Yesterday, I sat on a panel about press kits with Jared Mees, owner of Portland, Ore., record label Tender Loving Empire, and Erica Sparlin-Dryden, co-owner of Bandwagon PR Photography. It was held at VAC and was part of the Promenade Music Festival. More events like it will go a long way toward turning PMF into a kissing cousin of SXSW. Finn Riggins' Eric Gilbert served as the moderator and added some great questions of his own to the audience's.
While I think we all could have talked for much longer than the 50 or so minutes it lasted, each of us on the panel offered at least one tool bands can use to help get their music in front of people and do it in a way that separates them from the bazillion other bands out there trying to do the same.
Sparlin-Dryden recommended spending a little extra dough to get high-resolution, high-quality press kit photos and having a well-done website with a music player on it.
Mees—who is also the frontman for indie rock band Jared Mees and the Grown Children and is one of the nicest, most positive people I've ever met—suggested that one way to get some attention is to have people talking about you; get people who know your music to call or e-mail the venue, PR firm, label or media outlet whose attention you're trying to get. Mees also said that, however hokey it may sound, he truly believes synergy is the key. One way to guarantee a band's success is for them to guarantee the success of their fellow bands.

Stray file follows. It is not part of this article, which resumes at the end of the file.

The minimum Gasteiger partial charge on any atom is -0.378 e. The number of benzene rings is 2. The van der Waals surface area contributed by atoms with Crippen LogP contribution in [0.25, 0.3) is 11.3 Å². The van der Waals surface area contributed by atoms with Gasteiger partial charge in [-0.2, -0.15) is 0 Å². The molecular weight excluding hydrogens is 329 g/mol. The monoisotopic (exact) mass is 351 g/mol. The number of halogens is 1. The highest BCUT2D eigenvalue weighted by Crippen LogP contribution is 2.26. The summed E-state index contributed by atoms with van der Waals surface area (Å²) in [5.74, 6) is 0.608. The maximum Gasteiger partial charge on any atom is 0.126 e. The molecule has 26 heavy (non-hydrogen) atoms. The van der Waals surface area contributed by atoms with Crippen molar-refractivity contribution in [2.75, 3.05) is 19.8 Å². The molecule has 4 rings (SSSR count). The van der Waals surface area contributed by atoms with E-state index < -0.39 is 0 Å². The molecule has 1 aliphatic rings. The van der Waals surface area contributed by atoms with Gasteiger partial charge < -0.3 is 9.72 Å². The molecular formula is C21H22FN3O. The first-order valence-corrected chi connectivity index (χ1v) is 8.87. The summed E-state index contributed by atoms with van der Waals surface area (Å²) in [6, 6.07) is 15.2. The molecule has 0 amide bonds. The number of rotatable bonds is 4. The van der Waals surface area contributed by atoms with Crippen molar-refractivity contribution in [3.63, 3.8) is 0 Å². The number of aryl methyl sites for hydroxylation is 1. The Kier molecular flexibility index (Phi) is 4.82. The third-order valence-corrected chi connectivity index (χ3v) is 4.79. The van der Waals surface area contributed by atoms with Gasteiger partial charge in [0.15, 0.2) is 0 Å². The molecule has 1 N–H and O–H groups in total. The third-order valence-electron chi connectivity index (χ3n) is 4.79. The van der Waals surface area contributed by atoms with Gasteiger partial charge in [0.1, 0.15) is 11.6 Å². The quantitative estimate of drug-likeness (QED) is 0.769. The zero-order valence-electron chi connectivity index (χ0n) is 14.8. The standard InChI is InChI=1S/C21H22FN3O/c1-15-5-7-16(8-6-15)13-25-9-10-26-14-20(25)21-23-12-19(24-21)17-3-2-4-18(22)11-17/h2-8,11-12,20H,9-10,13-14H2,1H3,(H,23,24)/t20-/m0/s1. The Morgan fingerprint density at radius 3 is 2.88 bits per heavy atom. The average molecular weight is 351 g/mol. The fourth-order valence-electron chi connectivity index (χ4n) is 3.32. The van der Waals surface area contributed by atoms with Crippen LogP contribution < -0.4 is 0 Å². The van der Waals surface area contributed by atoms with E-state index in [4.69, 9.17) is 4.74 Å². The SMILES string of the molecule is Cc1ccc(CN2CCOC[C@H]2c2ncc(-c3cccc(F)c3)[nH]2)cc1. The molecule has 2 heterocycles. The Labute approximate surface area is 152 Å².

"If you support other bands, go to their shows and tell people about them, all of that will come back to you," Mees told the crowd of 20 or so people. "Synergy."
I agreed wholeheartedly with both Sparlin-Dryden and Mees and added that press kits need to be as professional as possible and constantly updated. But just sending one out isn't enough. Following up is vital. Yes, there is a fine line between being persistent and being a pest, but you can't cross that line if you don't even walk up to it. I try to be approachable and if a musician takes the time to come down to BWHQ with a copy of his/her band's CD, I will take the time to crawl out of my cave in the newsroom and meet him or her.
And we all emphasized the importance of Facebook and YouTube as tools of the trade, both for bands and for those who represent or write about them.
P.S. I met Emma Hill of Portland's Emma Hill and Her Gentlemen Callers and a member of local Celtic band Guess When—both gave me copies of their CDs. I also met most of local band A Seasonal Disguise and now have a copy of their new EP, Tickle Arms. These guys get extra points for packaging: the paper CD cover has a beautiful block print designed by band member Julia Green, it was sealed with wax and included a tracklist insert, contact info and a ticket to a Friday, Oct. 22, show at Knitting Factory in which they are opening for Low-fi.